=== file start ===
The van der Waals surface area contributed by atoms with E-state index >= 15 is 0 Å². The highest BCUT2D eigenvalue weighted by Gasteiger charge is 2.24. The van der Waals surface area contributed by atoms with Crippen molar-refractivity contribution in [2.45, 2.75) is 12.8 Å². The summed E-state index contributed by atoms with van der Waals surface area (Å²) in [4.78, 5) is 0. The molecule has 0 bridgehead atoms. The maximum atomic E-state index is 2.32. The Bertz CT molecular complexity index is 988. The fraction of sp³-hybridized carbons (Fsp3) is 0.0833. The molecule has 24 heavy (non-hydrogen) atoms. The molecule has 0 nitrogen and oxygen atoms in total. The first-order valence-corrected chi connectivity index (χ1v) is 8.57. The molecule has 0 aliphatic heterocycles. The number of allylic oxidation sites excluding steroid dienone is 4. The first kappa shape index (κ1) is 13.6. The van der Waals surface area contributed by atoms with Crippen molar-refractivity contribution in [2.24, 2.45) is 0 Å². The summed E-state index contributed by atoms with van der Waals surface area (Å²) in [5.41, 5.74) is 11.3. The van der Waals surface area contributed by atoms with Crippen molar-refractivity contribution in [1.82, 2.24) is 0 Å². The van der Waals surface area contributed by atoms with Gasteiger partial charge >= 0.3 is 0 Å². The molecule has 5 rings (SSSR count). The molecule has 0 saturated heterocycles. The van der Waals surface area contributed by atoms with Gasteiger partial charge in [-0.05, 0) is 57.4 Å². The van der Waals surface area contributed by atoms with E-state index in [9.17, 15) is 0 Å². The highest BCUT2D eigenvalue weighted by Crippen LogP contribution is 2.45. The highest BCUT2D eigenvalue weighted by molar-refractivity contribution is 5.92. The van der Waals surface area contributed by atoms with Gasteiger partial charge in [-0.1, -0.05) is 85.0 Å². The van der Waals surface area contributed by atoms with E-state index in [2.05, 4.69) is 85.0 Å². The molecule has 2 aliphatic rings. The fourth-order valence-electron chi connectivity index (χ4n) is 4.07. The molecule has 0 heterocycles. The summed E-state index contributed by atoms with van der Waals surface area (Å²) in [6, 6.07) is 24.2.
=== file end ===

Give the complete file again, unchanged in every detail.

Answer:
The van der Waals surface area contributed by atoms with E-state index >= 15 is 0 Å². The highest BCUT2D eigenvalue weighted by Gasteiger charge is 2.24. The van der Waals surface area contributed by atoms with Crippen molar-refractivity contribution in [2.45, 2.75) is 12.8 Å². The summed E-state index contributed by atoms with van der Waals surface area (Å²) in [4.78, 5) is 0. The molecule has 0 bridgehead atoms. The maximum atomic E-state index is 2.32. The Bertz CT molecular complexity index is 988. The fraction of sp³-hybridized carbons (Fsp3) is 0.0833. The molecule has 24 heavy (non-hydrogen) atoms. The molecule has 0 nitrogen and oxygen atoms in total. The first-order valence-corrected chi connectivity index (χ1v) is 8.57. The molecule has 0 aliphatic heterocycles. The number of allylic oxidation sites excluding steroid dienone is 4. The first kappa shape index (κ1) is 13.6. The van der Waals surface area contributed by atoms with Crippen molar-refractivity contribution in [2.24, 2.45) is 0 Å². The summed E-state index contributed by atoms with van der Waals surface area (Å²) in [5.41, 5.74) is 11.3. The van der Waals surface area contributed by atoms with Crippen molar-refractivity contribution in [1.82, 2.24) is 0 Å². The van der Waals surface area contributed by atoms with Gasteiger partial charge >= 0.3 is 0 Å². The molecule has 5 rings (SSSR count). The molecule has 0 saturated heterocycles. The van der Waals surface area contributed by atoms with Gasteiger partial charge in [-0.05, 0) is 57.4 Å². The van der Waals surface area contributed by atoms with E-state index in [9.17, 15) is 0 Å². The highest BCUT2D eigenvalue weighted by Crippen LogP contribution is 2.45. The highest BCUT2D eigenvalue weighted by molar-refractivity contribution is 5.92. The van der Waals surface area contributed by atoms with Gasteiger partial charge in [-0.1, -0.05) is 85.0 Å². The van der Waals surface area contributed by atoms with E-state index in [2.05, 4.69) is 85.0 Å². The molecule has 2 aliphatic rings. The fourth-order valence-electron chi connectivity index (χ4n) is 4.07. The molecule has 0 heterocycles. The summed E-state index contributed by atoms with van der Waals surface area (Å²) in [6, 6.07) is 24.2.